Degeneration of spiral ganglion (cochlear) neurons is one of the most commonly observed changes in the aging inner ear. In humans and some animal species, neuronal degeneration occurs in the absence of sensory hair cell loss. One factor contributing to neuronal presbyacusis may be changes in the production of trophic molecules derived from sensory hair cells, ganglionic supporting cells or the neurons themselves. Several neurotrophic factors are expressed in the inner ear and members of the neurotrophin gene family are known to be critical for development of cochlear and vestibular neurons. To test the hypothesis that changes in neurotrophins and/or their associated receptors contribute to the age- related loss of neurons, a series of complementary experiments will be conducted using gerbil and human inner ear tissue.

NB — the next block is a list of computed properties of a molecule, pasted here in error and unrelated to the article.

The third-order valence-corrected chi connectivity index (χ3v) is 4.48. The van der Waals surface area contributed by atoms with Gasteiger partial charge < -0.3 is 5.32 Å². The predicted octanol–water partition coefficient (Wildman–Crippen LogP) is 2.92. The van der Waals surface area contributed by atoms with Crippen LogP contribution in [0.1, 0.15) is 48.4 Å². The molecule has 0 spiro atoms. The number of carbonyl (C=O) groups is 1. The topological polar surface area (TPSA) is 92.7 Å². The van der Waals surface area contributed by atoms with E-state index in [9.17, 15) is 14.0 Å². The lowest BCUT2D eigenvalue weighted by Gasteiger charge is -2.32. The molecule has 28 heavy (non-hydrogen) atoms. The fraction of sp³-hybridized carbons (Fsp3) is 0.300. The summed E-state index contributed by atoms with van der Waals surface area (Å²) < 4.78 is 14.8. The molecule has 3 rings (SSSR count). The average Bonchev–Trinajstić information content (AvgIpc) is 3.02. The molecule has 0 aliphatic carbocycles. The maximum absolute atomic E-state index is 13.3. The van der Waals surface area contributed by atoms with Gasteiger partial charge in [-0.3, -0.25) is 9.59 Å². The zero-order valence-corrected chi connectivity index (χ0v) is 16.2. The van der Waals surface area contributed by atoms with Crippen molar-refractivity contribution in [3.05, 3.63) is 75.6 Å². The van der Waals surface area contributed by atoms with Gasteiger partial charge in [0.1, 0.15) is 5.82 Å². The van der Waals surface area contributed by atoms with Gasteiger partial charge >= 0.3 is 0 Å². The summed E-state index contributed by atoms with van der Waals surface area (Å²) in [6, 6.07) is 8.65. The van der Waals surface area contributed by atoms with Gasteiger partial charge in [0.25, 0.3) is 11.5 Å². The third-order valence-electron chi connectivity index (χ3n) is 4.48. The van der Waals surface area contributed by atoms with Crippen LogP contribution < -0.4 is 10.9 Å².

Aim 4. 1 addresses the temporal and spatial expression of neurotrophins and their associated receptors using the reverse transcription polymerase chain reaction and in situ hybridization.
Aim 4. 2 evaluates the production of neurotrophin- like proteins using immunohistochemistry, in vitro assays of inner ear tissues and enzyme-linked immunoabsorbant assays.
Aim 4. 3 examines whether the survival or outgrowth of neuronal processes from young and aging cochlear neurons is influenced by exogenously applied neurotrophins or other inner ear-derived factors. Together, the proposed experiments will offer new sights into the role of neurotrophins in the aging inner ear as well as information regarding the therapeutic potential of neurotrophic molecules in preventing age-related hearing loss.

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Medical University of South Carolina
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